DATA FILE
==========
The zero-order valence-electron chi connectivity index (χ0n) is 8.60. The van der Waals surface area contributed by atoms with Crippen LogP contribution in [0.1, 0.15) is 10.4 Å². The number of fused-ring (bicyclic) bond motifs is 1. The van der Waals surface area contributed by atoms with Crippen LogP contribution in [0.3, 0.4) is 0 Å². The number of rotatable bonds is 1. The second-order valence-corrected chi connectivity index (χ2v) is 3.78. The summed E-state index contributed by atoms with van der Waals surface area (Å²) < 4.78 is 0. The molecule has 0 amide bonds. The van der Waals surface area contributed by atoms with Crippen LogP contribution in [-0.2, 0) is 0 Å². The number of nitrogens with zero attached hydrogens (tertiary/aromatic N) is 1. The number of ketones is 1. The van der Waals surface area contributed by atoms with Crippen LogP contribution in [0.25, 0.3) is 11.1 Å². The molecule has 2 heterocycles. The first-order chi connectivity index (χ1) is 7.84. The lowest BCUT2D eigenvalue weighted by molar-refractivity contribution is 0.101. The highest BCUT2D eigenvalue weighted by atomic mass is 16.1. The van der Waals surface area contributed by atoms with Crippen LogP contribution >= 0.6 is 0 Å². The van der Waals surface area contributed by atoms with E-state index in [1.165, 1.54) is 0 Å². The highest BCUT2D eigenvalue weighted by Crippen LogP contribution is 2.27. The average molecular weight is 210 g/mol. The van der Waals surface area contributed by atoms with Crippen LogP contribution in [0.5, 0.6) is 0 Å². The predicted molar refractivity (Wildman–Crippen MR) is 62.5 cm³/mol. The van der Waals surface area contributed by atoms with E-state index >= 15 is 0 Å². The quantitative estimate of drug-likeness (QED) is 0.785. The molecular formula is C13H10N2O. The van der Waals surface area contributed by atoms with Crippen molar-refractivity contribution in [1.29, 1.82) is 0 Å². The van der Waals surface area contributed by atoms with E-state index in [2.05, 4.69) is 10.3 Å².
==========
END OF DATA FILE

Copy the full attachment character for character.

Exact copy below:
The zero-order valence-electron chi connectivity index (χ0n) is 8.60. The van der Waals surface area contributed by atoms with Crippen LogP contribution in [0.1, 0.15) is 10.4 Å². The number of fused-ring (bicyclic) bond motifs is 1. The van der Waals surface area contributed by atoms with Crippen LogP contribution in [0.3, 0.4) is 0 Å². The number of rotatable bonds is 1. The second-order valence-corrected chi connectivity index (χ2v) is 3.78. The summed E-state index contributed by atoms with van der Waals surface area (Å²) < 4.78 is 0. The molecule has 0 amide bonds. The van der Waals surface area contributed by atoms with Crippen LogP contribution in [-0.2, 0) is 0 Å². The number of nitrogens with zero attached hydrogens (tertiary/aromatic N) is 1. The number of ketones is 1. The van der Waals surface area contributed by atoms with Crippen LogP contribution in [0.25, 0.3) is 11.1 Å². The molecule has 2 heterocycles. The first-order chi connectivity index (χ1) is 7.84. The lowest BCUT2D eigenvalue weighted by molar-refractivity contribution is 0.101. The highest BCUT2D eigenvalue weighted by atomic mass is 16.1. The van der Waals surface area contributed by atoms with Crippen LogP contribution >= 0.6 is 0 Å². The van der Waals surface area contributed by atoms with E-state index in [1.165, 1.54) is 0 Å². The highest BCUT2D eigenvalue weighted by Crippen LogP contribution is 2.27. The average molecular weight is 210 g/mol. The van der Waals surface area contributed by atoms with Crippen LogP contribution in [0.5, 0.6) is 0 Å². The predicted molar refractivity (Wildman–Crippen MR) is 62.5 cm³/mol. The van der Waals surface area contributed by atoms with E-state index >= 15 is 0 Å². The quantitative estimate of drug-likeness (QED) is 0.785. The molecular formula is C13H10N2O. The van der Waals surface area contributed by atoms with Crippen molar-refractivity contribution in [1.29, 1.82) is 0 Å². The van der Waals surface area contributed by atoms with E-state index in [2.05, 4.69) is 10.3 Å².